Tens of thousands of wild horses are slaughtered en masse after mustangs breed too quickly on the great plains
- Iconic horse of the American West threatens natural ecosystems
- Around 37,000 Mustangs roam the US mountain ranges in ten states
- Another 50,000 are kept on makeshift pastures
- Officials say the population has reached “critical mass.”
They’re an icon of the American West and a symbol of the country’s frontier history, but now hundreds of Mustang horses face slaughter due to overpopulation.
Under existing laws, the government pays ranchers to take in thousands of these “feral” horses each year to keep population numbers down. Mustangs are not a native species to the Americas and are known to have an adverse effect on natural ecosystems.
The current system for dealing with these threats has been in place since 1971, but now rising feed costs have resulted in growing numbers of American ranchers refusing to keep mustangs.
Mustangs are considered a symbol of the frontier history of the American West
The government uses helicopters to capture mustangs and sparse populations
Activists say helicopter herding is cruel and doesn’t differentiate the fit horses from the old and young population
According to activists, pregnant mares and young foals are sometimes trampled over miles of rough terrain
Officials have warned that the government-owned pastures and short-term enclosures are themselves reaching capacity.
The result could mean thousands of this prized breed will be slaughtered to curb overpopulation.
An estimated 37,000 wild horses and wild donkeys roam the mountain ranges in ten western states.
Officials say that’s 11,000 more than the manageable population, and the number is expected to double every four years.
Around 50,000 wild horses and donkeys are currently kept on temporary pastures, three times as many as ten years ago.
Despite the overpopulation crisis and the known impacts of wild hose on the natural habitats of other native animals, activists continue to squabble with the government over management of mustangs in particular.
To thin out the populations of feral herds, helicopters are used to hunt mustangs in traps. Some activists think this is cruel and harmful to a species they believe America should protect.
Suzanne Roy of the American Wild Horse Preservation Campaign said pregnant mares and foals are chased by helicopters over miles of rough terrain.
“Helicopters aren’t demanding,” she said. “They attack the very old and the very young with the seizures.”
Authorities have been accused of driving mustangs to extinction. However, only 99 of the 11,000 people collected from the plains last year died. That’s less than 1%.
Officials are now beginning to realize that slaughter may be the only solution to contain the population.
Government legislation has been criticized for favoring ranchers, who prefer to clear land of wild horses to make way for cattle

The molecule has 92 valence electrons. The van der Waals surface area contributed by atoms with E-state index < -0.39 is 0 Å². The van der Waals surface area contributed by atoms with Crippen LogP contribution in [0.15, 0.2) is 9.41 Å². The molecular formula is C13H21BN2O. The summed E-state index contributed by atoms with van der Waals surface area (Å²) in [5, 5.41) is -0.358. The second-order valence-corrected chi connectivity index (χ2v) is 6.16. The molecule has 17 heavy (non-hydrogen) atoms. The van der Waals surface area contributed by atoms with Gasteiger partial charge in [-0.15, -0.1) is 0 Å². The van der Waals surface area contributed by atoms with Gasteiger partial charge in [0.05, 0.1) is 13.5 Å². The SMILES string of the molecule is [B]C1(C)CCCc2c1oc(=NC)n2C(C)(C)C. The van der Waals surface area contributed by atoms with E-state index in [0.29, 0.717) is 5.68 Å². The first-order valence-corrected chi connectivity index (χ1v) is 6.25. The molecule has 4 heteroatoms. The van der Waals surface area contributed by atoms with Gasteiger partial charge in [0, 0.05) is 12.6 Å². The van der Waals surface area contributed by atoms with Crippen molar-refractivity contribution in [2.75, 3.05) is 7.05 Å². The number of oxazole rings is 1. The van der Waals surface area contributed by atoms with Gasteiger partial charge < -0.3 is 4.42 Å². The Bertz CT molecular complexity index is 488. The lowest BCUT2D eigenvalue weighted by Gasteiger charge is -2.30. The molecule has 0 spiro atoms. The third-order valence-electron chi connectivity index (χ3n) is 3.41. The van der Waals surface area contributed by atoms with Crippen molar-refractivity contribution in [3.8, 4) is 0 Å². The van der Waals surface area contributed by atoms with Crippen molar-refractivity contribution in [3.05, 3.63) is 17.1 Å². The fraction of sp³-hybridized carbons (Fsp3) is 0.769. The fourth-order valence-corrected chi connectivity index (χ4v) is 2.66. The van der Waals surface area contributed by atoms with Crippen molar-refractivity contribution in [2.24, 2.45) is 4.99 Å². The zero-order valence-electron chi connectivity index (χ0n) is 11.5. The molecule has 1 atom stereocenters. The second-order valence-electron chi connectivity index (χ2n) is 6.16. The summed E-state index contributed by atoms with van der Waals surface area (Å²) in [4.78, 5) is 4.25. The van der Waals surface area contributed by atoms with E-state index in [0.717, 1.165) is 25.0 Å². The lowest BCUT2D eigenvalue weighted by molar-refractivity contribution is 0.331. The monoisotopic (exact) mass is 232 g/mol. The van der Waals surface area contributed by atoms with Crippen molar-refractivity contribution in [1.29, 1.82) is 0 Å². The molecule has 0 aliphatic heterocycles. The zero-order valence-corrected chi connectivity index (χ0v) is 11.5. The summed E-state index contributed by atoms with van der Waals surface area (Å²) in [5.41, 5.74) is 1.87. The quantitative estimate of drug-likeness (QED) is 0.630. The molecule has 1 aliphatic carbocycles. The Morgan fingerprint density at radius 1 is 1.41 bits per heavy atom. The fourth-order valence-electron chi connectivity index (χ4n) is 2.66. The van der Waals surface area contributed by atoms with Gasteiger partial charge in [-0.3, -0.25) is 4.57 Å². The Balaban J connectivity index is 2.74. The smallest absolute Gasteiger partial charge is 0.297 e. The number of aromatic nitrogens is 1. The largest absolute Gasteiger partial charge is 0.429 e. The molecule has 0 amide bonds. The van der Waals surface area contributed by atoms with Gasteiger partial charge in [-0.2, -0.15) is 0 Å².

Officials estimate that nearly 50,000 wild horses are kept on temporary pasture
A controversy remains as to whether the mustang can be considered a native animal in North America
Ms. Roy denies this, questioning the wisdom associated with believing that America’s country cannot support mustang populations.
She claims the legislation is heavily weighted in favor of ranchers who need the land cleared for cattle.
The problem might be better addressed through contraceptive measures using fertility drugs.
Tom Gorey of the Bureau of Land Management disputed that this would be a reasonable alternative.
He said: “Logistically [contraception] is very hard. It has not been proven to be a magic solution.’
The US Congress has recognized the Mustang as “a living symbol of the historic and pioneering spirit of the West.”
The first mustangs were descended from Iberian horses brought to Mexico and Florida from Spain during the colonization of North America.
Most of these horses were of Andalusian, Arabian and Barberian descent and were domesticated animals tamed for human use.
This has led to a dispute over whether it is entirely correct to call the mustang ‘wild’ given that it is the descendant of a native breed not native to the natural habitat.
Native Americans quickly adopted the horse as their primary mode of transportation. They were also used in battle, trade, and hunting, particularly bison hunting.
Some environmentalists claim that the mustang should be classified as native because there is evidence that horses roamed North America in prehistoric times.
More than half of all mustangs in North America are found in Nevada, with other significant populations in Montana, Wyoming, and Oregon.
The government says the total manageable population in the wild should be 26,000, a figure well below reality.
“We’re reaching critical mass,” added Tom Gorey. “And we don’t see an immediate solution.”